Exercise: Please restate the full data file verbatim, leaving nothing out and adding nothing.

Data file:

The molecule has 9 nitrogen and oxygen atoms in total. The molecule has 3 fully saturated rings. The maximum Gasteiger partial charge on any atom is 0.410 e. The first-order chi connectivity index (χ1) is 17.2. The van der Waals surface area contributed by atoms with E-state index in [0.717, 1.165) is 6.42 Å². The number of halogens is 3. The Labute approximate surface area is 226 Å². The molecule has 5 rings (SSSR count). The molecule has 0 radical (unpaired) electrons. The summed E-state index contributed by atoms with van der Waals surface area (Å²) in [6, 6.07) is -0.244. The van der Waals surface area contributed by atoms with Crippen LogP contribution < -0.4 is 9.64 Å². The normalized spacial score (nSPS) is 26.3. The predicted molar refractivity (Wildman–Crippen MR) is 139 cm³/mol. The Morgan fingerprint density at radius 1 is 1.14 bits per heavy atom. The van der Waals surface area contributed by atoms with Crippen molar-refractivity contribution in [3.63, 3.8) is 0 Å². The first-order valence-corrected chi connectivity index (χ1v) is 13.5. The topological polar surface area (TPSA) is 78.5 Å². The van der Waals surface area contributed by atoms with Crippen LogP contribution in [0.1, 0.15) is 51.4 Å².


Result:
The molecule has 9 nitrogen and oxygen atoms in total. The molecule has 3 fully saturated rings. The maximum Gasteiger partial charge on any atom is 0.410 e. The first-order chi connectivity index (χ1) is 17.2. The van der Waals surface area contributed by atoms with E-state index in [0.717, 1.165) is 6.42 Å². The number of halogens is 3. The Labute approximate surface area is 226 Å². The molecule has 5 rings (SSSR count). The molecule has 0 radical (unpaired) electrons. The summed E-state index contributed by atoms with van der Waals surface area (Å²) in [6, 6.07) is -0.244. The van der Waals surface area contributed by atoms with Crippen LogP contribution < -0.4 is 9.64 Å². The normalized spacial score (nSPS) is 26.3. The predicted molar refractivity (Wildman–Crippen MR) is 139 cm³/mol. The Morgan fingerprint density at radius 1 is 1.14 bits per heavy atom. The van der Waals surface area contributed by atoms with Crippen molar-refractivity contribution in [3.63, 3.8) is 0 Å². The first-order valence-corrected chi connectivity index (χ1v) is 13.5. The topological polar surface area (TPSA) is 78.5 Å². The van der Waals surface area contributed by atoms with Crippen LogP contribution in [0.1, 0.15) is 51.4 Å².